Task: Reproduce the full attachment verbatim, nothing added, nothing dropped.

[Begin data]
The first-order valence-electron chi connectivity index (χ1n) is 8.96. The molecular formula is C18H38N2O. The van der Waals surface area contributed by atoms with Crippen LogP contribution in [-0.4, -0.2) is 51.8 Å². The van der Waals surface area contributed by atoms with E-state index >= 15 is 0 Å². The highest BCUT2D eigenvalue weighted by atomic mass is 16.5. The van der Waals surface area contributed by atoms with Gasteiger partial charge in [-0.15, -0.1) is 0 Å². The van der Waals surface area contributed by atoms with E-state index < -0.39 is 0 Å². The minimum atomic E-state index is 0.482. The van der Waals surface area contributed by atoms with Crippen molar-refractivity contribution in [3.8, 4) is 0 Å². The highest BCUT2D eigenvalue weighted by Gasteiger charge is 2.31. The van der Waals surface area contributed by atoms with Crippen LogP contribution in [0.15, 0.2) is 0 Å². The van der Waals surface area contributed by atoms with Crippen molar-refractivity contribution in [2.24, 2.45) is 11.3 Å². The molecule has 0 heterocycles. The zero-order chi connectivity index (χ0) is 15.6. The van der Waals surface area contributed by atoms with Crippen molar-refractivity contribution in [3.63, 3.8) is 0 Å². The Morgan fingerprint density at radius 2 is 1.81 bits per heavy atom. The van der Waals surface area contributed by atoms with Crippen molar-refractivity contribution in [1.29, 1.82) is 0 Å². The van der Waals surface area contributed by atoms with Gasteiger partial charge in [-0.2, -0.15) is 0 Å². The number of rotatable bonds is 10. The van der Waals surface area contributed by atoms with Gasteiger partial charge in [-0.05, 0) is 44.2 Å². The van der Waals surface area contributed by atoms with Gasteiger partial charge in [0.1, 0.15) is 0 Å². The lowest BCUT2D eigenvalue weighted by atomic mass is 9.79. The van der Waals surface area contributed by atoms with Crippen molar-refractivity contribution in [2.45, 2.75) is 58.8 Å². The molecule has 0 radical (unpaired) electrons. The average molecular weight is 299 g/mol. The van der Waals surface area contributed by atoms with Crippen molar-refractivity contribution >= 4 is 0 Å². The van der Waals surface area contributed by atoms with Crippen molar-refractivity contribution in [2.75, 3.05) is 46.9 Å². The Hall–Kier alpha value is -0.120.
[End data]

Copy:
The first-order valence-electron chi connectivity index (χ1n) is 8.96. The molecular formula is C18H38N2O. The van der Waals surface area contributed by atoms with Crippen LogP contribution in [-0.4, -0.2) is 51.8 Å². The van der Waals surface area contributed by atoms with E-state index >= 15 is 0 Å². The highest BCUT2D eigenvalue weighted by atomic mass is 16.5. The van der Waals surface area contributed by atoms with Gasteiger partial charge in [-0.15, -0.1) is 0 Å². The van der Waals surface area contributed by atoms with E-state index < -0.39 is 0 Å². The minimum atomic E-state index is 0.482. The van der Waals surface area contributed by atoms with Crippen molar-refractivity contribution in [3.8, 4) is 0 Å². The highest BCUT2D eigenvalue weighted by Gasteiger charge is 2.31. The van der Waals surface area contributed by atoms with Crippen LogP contribution in [0.15, 0.2) is 0 Å². The van der Waals surface area contributed by atoms with Crippen molar-refractivity contribution in [2.24, 2.45) is 11.3 Å². The molecule has 0 heterocycles. The zero-order chi connectivity index (χ0) is 15.6. The van der Waals surface area contributed by atoms with Crippen molar-refractivity contribution in [3.63, 3.8) is 0 Å². The Morgan fingerprint density at radius 2 is 1.81 bits per heavy atom. The van der Waals surface area contributed by atoms with Crippen molar-refractivity contribution in [1.29, 1.82) is 0 Å². The van der Waals surface area contributed by atoms with Gasteiger partial charge in [-0.2, -0.15) is 0 Å². The number of rotatable bonds is 10. The van der Waals surface area contributed by atoms with Gasteiger partial charge in [-0.05, 0) is 44.2 Å². The van der Waals surface area contributed by atoms with Gasteiger partial charge in [0.1, 0.15) is 0 Å². The lowest BCUT2D eigenvalue weighted by atomic mass is 9.79. The van der Waals surface area contributed by atoms with Crippen molar-refractivity contribution in [2.45, 2.75) is 58.8 Å². The molecule has 0 radical (unpaired) electrons. The average molecular weight is 299 g/mol. The van der Waals surface area contributed by atoms with Crippen molar-refractivity contribution >= 4 is 0 Å². The van der Waals surface area contributed by atoms with Crippen molar-refractivity contribution in [2.75, 3.05) is 46.9 Å². The Hall–Kier alpha value is -0.120.